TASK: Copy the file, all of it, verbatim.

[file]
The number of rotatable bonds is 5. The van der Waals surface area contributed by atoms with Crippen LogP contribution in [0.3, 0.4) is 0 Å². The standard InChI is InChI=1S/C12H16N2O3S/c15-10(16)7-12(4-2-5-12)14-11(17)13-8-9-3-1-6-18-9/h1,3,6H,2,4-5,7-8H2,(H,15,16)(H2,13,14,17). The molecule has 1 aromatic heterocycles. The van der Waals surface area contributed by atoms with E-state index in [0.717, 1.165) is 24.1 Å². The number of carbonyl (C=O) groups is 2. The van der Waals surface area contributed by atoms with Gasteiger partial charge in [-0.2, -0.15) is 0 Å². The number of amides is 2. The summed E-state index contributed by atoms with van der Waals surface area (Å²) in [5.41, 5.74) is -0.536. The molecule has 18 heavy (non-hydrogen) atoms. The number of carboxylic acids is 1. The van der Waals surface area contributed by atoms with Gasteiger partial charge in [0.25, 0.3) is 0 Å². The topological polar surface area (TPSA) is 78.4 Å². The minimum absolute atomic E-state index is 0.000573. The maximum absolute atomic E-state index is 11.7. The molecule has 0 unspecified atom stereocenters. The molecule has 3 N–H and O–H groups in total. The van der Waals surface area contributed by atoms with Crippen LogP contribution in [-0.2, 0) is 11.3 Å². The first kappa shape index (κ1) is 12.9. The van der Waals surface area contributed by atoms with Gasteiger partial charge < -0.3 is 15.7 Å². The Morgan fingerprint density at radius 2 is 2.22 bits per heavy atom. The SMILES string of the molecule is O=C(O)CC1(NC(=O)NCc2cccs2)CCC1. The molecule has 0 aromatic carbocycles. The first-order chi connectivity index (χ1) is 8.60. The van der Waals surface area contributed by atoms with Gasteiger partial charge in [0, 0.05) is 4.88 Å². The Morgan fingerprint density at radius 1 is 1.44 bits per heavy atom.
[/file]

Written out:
The number of rotatable bonds is 5. The van der Waals surface area contributed by atoms with Crippen LogP contribution in [0.3, 0.4) is 0 Å². The standard InChI is InChI=1S/C12H16N2O3S/c15-10(16)7-12(4-2-5-12)14-11(17)13-8-9-3-1-6-18-9/h1,3,6H,2,4-5,7-8H2,(H,15,16)(H2,13,14,17). The molecule has 1 aromatic heterocycles. The van der Waals surface area contributed by atoms with E-state index in [0.717, 1.165) is 24.1 Å². The number of carbonyl (C=O) groups is 2. The van der Waals surface area contributed by atoms with Gasteiger partial charge in [-0.2, -0.15) is 0 Å². The number of amides is 2. The summed E-state index contributed by atoms with van der Waals surface area (Å²) in [5.41, 5.74) is -0.536. The molecule has 18 heavy (non-hydrogen) atoms. The number of carboxylic acids is 1. The van der Waals surface area contributed by atoms with Gasteiger partial charge in [0.25, 0.3) is 0 Å². The topological polar surface area (TPSA) is 78.4 Å². The minimum absolute atomic E-state index is 0.000573. The maximum absolute atomic E-state index is 11.7. The molecule has 0 unspecified atom stereocenters. The molecule has 3 N–H and O–H groups in total. The van der Waals surface area contributed by atoms with Crippen LogP contribution in [-0.2, 0) is 11.3 Å². The first kappa shape index (κ1) is 12.9. The van der Waals surface area contributed by atoms with Gasteiger partial charge < -0.3 is 15.7 Å². The Morgan fingerprint density at radius 2 is 2.22 bits per heavy atom. The SMILES string of the molecule is O=C(O)CC1(NC(=O)NCc2cccs2)CCC1. The molecule has 0 aromatic carbocycles. The first-order chi connectivity index (χ1) is 8.60. The van der Waals surface area contributed by atoms with Gasteiger partial charge in [0, 0.05) is 4.88 Å². The Morgan fingerprint density at radius 1 is 1.44 bits per heavy atom.